How CE marking and compliance with PUWER save lives
Posted to News on 22nd Jun 2010, 20:59

How CE marking and compliance with PUWER save lives

Robin Carver of Health & Safety Compliance Engineering offers the following true story as an illustration of the very real need for companies to pay attention to CE marking and PUWER inspections of machinery.

How CE marking and compliance with PUWER save lives

In November 2003 John was, as usual, at his job operating a palletiser machine that stacks cans of pet food into several rows on wooden pallets. One of the pallets became misaligned as it was being fed into the machine, causing a jam. John acted as he had done many times in the past: he climbed through a large gap in the perimeter guarding that was supposed to prevent access to the dangerous mechanisms of the palletiser, but this time, as he removed the blockage and freed the jam, the machine suddenly restarted. The palletiser hoist began to rise, trapping John's chest against a steal beam at the top of the machine. John suffered serious crush injuries and died from asphyxiation.

CE marking

The palletiser was one of a pair installed some two years prior to John's accident and was a part of a large canning line installation at the factory in the UK's Midlands. The contract for the design, build and installation of the canning line had been won, on the basis of price, by a supplier from outside of the European Union who, apparently, had no knowledge of the EU Machinery Directive or its Essential Health and Safety Requirements. The design and manufacture of the machinery comprising the line had, therefore, not been inspected for compliance and, as a consequence, had not been CE marked. It was, in fact, both non-compliant and dangerous.


With the canning line installed, commissioned and operated - but no action taken by the canning firm to honour its obligations under the Provision and Use of Work Equipment Regulations 1998 (PUWER98) - the line remained non-compliant and, moreover, dangerous. There was an "accident waiting to happen' and the accident occurred in November 2003, taking the life of John. Were the owners of the line aware of their obligations? The answer, alarmingly, is "yes,' as the need for PUWER 98 equipment audits was considered but "budget constraints' delayed their actions. Taking action in a timely manner, before the machinery was brought into use, would have clearly exposed both the non-compliance (Regulation 10 - Conformity with Community requirements) and the dangers (Regulation 11 - Dangerous parts of machinery).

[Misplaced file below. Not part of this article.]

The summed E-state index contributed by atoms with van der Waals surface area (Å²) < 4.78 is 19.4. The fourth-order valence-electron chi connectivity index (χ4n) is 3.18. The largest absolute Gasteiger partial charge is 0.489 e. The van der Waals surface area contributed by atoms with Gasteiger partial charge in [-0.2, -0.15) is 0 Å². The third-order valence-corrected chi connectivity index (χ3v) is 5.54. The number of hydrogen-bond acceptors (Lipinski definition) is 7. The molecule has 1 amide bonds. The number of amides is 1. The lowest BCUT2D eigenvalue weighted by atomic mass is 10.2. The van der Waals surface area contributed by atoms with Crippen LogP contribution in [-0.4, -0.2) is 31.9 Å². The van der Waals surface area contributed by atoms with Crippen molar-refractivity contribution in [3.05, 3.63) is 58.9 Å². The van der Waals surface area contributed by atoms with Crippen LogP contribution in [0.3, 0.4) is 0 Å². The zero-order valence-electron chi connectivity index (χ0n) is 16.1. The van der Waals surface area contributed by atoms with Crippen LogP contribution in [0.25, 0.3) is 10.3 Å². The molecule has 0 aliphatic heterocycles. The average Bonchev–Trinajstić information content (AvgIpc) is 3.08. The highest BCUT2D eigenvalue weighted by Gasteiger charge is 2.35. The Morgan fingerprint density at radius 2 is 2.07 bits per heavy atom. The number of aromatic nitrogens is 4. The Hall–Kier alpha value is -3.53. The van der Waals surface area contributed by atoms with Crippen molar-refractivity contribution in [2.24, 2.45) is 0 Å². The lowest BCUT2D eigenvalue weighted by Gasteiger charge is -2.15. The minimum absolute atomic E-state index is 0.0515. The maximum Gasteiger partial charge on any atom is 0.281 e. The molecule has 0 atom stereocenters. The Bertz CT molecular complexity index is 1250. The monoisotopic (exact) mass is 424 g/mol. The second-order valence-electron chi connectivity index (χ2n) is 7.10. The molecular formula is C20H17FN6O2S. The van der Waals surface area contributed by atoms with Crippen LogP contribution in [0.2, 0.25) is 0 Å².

The costs

In the Crown Court in late 2009, the company pleaded guilty to breaches of the HASAWA (Health and Safety at Work etc Act 1974) and was fined 100,000 and ordered to pay nearly 28,500 in costs. In a separate action the firm's director responsible for safety was personally fined 10,000 and ordered to pay 4000 in costs for failing to take effective measures as a director to prevent access to dangerous parts of machinery. It was revealed that the Crown Prosecution Service had considered bringing manslaughter charges.

The biggest cost, of course, was to John, his family, friends and workmates. The sad truth is that this tragic loss of life could have been so easily avoided had the supplier, the firm and its director fulfilled their obligations and duties.

A Message

This tragic incident should serve as a stark warning to suppliers of machinery that CE marking under the Machinery Directive (and other EU Directives) is not just bureaucracy from Brussels but can ensure that at least basic safety principles are been applied. Similarly, the Provision and Use of Work Equipment Regulations 1998 (PUWER 98) are not just bureaucracy; their simple requirements can, and do, save lives. In addition, company directors must take their responsibilities for health and safety seriously and they cannot hide behind their organisation.

Health & Safety Compliance Engineering

17 Bramley Drive
B47 5RD

+44 (0)7860 231 287

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